Designing and developing a data visualization dashboard for security
This project was created as a submission for Boeing’s IT Case Competition. Left with an open-ended prompt of “use data visualization in the industry sectors of business intelligence or aerospace,” our team conducted initial research of Boeing’s missions and offerings, From that exploration, we decided to design and build a proof of concept security dashboard.
In this 3 month project, I led the design process and front-end development. At the end of the project, I also had some time to design some initial ideas and prototypes of a mobile app version. In August 2016, our project was announced as the winner of the competition, and the recepients of a free trip to visit Boeing headquarters.
To hit the ground running, we downloaded and analyzed security data sets to understand what data was available and most applicable for our prototype. Once we identified key attributes those various security data sets, we split off to start sketching wireframes for our dashboard and understand what data visualizations were most suitable for our data.
The team came back with low-fidelity wireframes, and from those quick iterations and the available data, we decided on three main visualization techniques: map, sunburst, and timeline. I then translated those sketches into a digital low fidelity mockup in order to help visualize how effective these elements as a summary home page. These mockups served as a key player in decision making for refining what data we wanted to highlight and showcase to users.
In order to validate and identify user and stakeholder needs, I presented the initial screens to a Boeing IT Project Manager and a Dell security engineer.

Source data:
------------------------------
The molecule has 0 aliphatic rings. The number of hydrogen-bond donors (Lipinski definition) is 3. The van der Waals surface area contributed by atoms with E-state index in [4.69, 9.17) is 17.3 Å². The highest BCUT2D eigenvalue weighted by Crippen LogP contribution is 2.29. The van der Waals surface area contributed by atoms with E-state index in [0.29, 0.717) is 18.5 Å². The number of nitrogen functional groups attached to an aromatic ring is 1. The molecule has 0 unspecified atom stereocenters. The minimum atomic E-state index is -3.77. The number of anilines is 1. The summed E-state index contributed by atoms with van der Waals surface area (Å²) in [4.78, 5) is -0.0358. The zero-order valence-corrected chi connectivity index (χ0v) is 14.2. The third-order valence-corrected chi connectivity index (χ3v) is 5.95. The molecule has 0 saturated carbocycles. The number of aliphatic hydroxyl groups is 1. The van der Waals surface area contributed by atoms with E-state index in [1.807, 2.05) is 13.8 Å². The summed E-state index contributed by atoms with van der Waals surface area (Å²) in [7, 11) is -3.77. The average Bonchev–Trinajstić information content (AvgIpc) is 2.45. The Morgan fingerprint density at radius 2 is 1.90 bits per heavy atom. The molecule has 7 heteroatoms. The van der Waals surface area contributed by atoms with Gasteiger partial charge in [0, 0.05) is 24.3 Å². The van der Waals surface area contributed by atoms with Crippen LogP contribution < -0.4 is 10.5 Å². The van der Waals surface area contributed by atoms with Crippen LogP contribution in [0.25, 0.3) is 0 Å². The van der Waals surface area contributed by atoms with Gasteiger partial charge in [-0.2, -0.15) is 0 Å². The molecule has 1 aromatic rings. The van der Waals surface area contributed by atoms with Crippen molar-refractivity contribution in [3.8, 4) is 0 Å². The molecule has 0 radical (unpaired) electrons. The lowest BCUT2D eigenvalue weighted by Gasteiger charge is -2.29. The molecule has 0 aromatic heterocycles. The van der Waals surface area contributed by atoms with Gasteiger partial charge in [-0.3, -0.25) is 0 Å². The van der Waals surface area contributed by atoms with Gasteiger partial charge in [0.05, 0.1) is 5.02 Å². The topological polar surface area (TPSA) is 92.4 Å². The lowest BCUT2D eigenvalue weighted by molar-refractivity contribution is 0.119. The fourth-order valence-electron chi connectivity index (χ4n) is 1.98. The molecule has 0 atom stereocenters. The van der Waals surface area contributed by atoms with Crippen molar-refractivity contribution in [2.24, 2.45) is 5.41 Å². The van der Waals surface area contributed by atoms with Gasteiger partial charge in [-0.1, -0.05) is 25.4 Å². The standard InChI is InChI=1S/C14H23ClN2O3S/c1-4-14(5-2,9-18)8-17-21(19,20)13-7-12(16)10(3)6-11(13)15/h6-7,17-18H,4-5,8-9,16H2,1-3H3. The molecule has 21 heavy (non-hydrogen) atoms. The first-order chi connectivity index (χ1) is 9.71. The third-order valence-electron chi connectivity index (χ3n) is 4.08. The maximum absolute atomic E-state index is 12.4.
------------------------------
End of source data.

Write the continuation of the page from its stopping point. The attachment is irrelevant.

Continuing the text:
Our crucial takeaways from these two meetings were that (1) we needed to clearly identify the dashboard’s target user, besides just focusing on the data, (2) we needed to display our data in a way that moves past simple documentation, and rather provides paths for gaining insight, and (3) exploring notifications and utilizing real-time notifications.
Because of the limited time and resources, we focused on the first two, and did concept exploration with live time notification..
From the particular discussion with the Dell security engineer, I honed in on developing the persona that would utilize the dashboard and the specific breakdown of the dashboard’s functionality. In research and discovery, I found two main users for such a security dashboard: (1) a security or technology executive and (2) IT manager.
The team concluded that it would be best for our design to incorporate granular modules that could help an IT manager troubleshoot incoming threats, and also include an overview that could inform and update an executive with a quick glance.
When moving to the high fidelity mockups of the dashboard, I laid out the key elements we had highlighted, and focused on the color and feel. Because Boeing has a strong branding system, I drew inspiration from their color palette, and drew important aspects of the dashboard with brighter, warning colors.
When designing initial prototypes to help the team understand the effectiveness of each data visualization technique and how it would look on a dashboard view, I realized that the challenge with mocking up large sets of data was that there was no way to accurately portray millions of records without actually mocking up every data point, with interactions for every point. If I had more time, I would have tried more advanced prototyping software and integrated that with D3.js for more interactivity and playing with how the interactions of the data visualization could have been more useful and fun to look at.
Real time notifications are imperative for decision making and minimizing damage, and I created some initial screens to start thinking about a mobile app solution as well.